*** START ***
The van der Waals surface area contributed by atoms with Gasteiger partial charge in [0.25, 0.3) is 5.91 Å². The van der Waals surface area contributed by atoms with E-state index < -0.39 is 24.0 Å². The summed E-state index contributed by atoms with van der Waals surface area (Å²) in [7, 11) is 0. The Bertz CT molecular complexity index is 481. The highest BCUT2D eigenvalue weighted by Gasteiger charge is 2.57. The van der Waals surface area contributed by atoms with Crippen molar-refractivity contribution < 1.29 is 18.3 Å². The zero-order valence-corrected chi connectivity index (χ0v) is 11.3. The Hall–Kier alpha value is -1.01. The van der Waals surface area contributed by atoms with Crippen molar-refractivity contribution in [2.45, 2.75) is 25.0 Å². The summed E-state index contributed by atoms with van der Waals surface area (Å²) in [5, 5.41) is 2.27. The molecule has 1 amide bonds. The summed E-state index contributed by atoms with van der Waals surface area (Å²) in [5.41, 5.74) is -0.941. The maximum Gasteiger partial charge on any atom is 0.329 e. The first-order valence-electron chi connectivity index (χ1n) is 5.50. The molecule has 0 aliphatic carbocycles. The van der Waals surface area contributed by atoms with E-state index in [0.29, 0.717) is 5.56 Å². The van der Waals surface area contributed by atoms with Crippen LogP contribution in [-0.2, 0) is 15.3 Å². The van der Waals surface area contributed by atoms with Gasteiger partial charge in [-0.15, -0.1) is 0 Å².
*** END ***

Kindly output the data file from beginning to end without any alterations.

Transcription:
The van der Waals surface area contributed by atoms with Gasteiger partial charge in [0.25, 0.3) is 5.91 Å². The van der Waals surface area contributed by atoms with E-state index < -0.39 is 24.0 Å². The summed E-state index contributed by atoms with van der Waals surface area (Å²) in [7, 11) is 0. The Bertz CT molecular complexity index is 481. The highest BCUT2D eigenvalue weighted by Gasteiger charge is 2.57. The van der Waals surface area contributed by atoms with Crippen molar-refractivity contribution < 1.29 is 18.3 Å². The zero-order valence-corrected chi connectivity index (χ0v) is 11.3. The Hall–Kier alpha value is -1.01. The van der Waals surface area contributed by atoms with Crippen molar-refractivity contribution in [2.45, 2.75) is 25.0 Å². The summed E-state index contributed by atoms with van der Waals surface area (Å²) in [5, 5.41) is 2.27. The molecule has 1 amide bonds. The summed E-state index contributed by atoms with van der Waals surface area (Å²) in [5.41, 5.74) is -0.941. The maximum Gasteiger partial charge on any atom is 0.329 e. The first-order valence-electron chi connectivity index (χ1n) is 5.50. The molecule has 0 aliphatic carbocycles. The van der Waals surface area contributed by atoms with E-state index in [0.29, 0.717) is 5.56 Å². The van der Waals surface area contributed by atoms with Crippen LogP contribution in [-0.2, 0) is 15.3 Å². The van der Waals surface area contributed by atoms with Gasteiger partial charge in [-0.15, -0.1) is 0 Å².